Friday, May 5, 2017

The beauty that is co-teaching

After a wonderful first week back, I was reflecting on the place that co-teaching has had in how our learning environment has succeeded this year.

I co-teach with an experienced teacher who has taught in other countries, as well as years in Aotearoa.  She knows that even from a young age, learners are assessment capable and her high expectations means that her learners thrive academically. Her valuing of relationships means her learners are happy, safe, open to being challenged. She does not avoid challenging conversations with colleagues, either, helping us to reflect on our beliefs and practices. She believes learning contexts should be relevant to our lives and useful right now, that dispositions and key competencies should underpin all learning. She is a learner, currently doing the Mindlab post-grad diploma, and her learning there is benefiting us both in many ways (and I don't have to the assignments!) I think co-teaching with someone who has the same moral purpose and beliefs about teaching, learning, students and life has been the main reason this year is going so well.

We are two year 4/5/6 classes in two, old-style single cell classrooms with an open concertina door in the middle. We have little fancy furniture (second hand ottoman, crates with cushions on top, a couple pf squabs). We don't have one desk per child, we have one place to sit, so we have lots of space. We have table groups that sit 4, 6, 8 or 9. Or there's the floor, cushions, crates. We have a quiet zone that looks like a lounge room, and an art/construction area where all those resources are. There are no withdrawal spaces, and we separate spaces when necessary with a couple pf low screens. We are a 1:1 device classroom.

One of the main benefits of sharing a teaching space has been being able to lessen the range of learning levels in key areas (namely maths, reading, writing). If I was solo, I would be teaching level one to level four in all these areas (like many NZ classrooms, and as I have done before).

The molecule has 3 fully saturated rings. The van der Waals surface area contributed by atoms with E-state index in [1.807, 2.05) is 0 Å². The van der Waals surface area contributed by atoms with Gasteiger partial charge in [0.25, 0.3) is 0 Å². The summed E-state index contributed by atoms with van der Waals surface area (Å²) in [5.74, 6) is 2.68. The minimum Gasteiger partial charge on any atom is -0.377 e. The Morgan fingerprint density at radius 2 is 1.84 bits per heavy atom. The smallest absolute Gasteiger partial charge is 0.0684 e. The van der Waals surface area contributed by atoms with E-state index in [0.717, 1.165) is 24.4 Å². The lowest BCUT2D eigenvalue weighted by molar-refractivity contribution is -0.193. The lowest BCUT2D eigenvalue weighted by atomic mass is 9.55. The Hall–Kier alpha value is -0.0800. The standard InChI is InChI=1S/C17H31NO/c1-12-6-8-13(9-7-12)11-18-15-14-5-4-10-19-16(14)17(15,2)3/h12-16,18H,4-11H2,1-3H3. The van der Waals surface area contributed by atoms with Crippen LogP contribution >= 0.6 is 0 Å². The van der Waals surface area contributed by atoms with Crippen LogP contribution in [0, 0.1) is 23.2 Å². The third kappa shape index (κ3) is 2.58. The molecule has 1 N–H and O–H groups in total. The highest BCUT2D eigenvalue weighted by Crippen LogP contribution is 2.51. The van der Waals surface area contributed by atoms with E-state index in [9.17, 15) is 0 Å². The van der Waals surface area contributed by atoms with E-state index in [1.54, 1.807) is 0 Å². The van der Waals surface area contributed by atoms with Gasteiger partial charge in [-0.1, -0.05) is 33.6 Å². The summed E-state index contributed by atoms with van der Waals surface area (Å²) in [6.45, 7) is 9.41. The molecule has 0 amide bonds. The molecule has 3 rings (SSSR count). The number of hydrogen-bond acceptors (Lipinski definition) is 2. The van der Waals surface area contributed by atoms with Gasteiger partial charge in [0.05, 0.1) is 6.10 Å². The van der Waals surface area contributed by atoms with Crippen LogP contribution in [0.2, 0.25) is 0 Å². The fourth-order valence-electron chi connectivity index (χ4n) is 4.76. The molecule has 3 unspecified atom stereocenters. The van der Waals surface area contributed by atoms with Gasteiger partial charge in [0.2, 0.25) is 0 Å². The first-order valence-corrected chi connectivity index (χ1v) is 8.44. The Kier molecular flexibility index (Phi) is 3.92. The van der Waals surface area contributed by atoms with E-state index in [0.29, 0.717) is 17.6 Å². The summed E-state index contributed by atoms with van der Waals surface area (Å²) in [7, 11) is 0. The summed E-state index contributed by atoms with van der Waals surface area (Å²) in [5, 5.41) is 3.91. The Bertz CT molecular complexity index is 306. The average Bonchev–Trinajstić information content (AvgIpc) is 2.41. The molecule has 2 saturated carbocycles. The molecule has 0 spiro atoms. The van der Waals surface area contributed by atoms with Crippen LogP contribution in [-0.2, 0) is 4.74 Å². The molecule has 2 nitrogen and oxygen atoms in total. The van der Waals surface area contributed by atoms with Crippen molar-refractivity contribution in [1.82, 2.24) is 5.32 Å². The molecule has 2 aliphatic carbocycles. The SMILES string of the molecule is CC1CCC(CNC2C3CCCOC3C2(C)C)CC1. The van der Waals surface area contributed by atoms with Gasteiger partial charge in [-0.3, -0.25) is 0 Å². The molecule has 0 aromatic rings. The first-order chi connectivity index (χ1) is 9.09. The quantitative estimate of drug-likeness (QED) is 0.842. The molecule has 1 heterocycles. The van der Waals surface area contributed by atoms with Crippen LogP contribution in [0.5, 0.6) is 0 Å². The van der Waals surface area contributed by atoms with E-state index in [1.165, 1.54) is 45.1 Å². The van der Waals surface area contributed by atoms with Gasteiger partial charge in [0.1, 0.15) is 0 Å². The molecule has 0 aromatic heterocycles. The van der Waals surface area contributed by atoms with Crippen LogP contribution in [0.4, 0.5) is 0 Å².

For example, in reading. My co-teacher has expertise and interest in running a junior literacy programme, and I have more experience and passion for the higher levels. Therefore we split our learners according to their next learning steps within closer levels. There are times we group using reading levels to hone certain skills, and other times we will have mixed reading levels to develop concepts and ideas, as well as reading skills. We plan our overview together so our learners are getting the big ideas we want them to (based on what they have identified as important- our whole learning programme is based on developing our theme) and then we use our expertise to plan and implement learning that will best suit our learners. I love knowing my readers still 'learning to read' are getting great reading experiences, and it saves time not planning for a huge range of diverse reading needs. We have a lot of conversations about how our learners are doing, do they need to change teachers, what are we noticing that we may need to include in our teaching planning. We will write the report comments for those we teach, and during conferences we ensure we knew where our learners were at to talk with whānau and students.

It is similar with writing. We will start together to unpack some writing skills we are focusing on (eg using a range of language features) then move into two groups where we can then best target writing planning, modelling etc to the needs of our learners. Again, we plan big ideas together, discuss observations, identify children who need to move around. I worry less about losing students to what we are trying to learn, and spend less time talking to the class, and more time talking to individuals.

Initially in maths, we tried working all 49 students together in mixed ability group using rich problem solving tasks. At this stage, we feel it didn't benefit many of the students as much as we had hoped so have again split into more closely related groups and can really target what our learners need. We can already see  a positive impact on this with many of my learners showing an enthusiasm for maths and willingness to tackle some more challenging problems. We still have rich tasks at the heart of our maths programme working in mixed ability groups, but how we help learners develop these skills is different. Mine still need a lot more number knowledge learning, and I have enjoyed challenging myself to ensure I am using a wide range of materials to help them get it.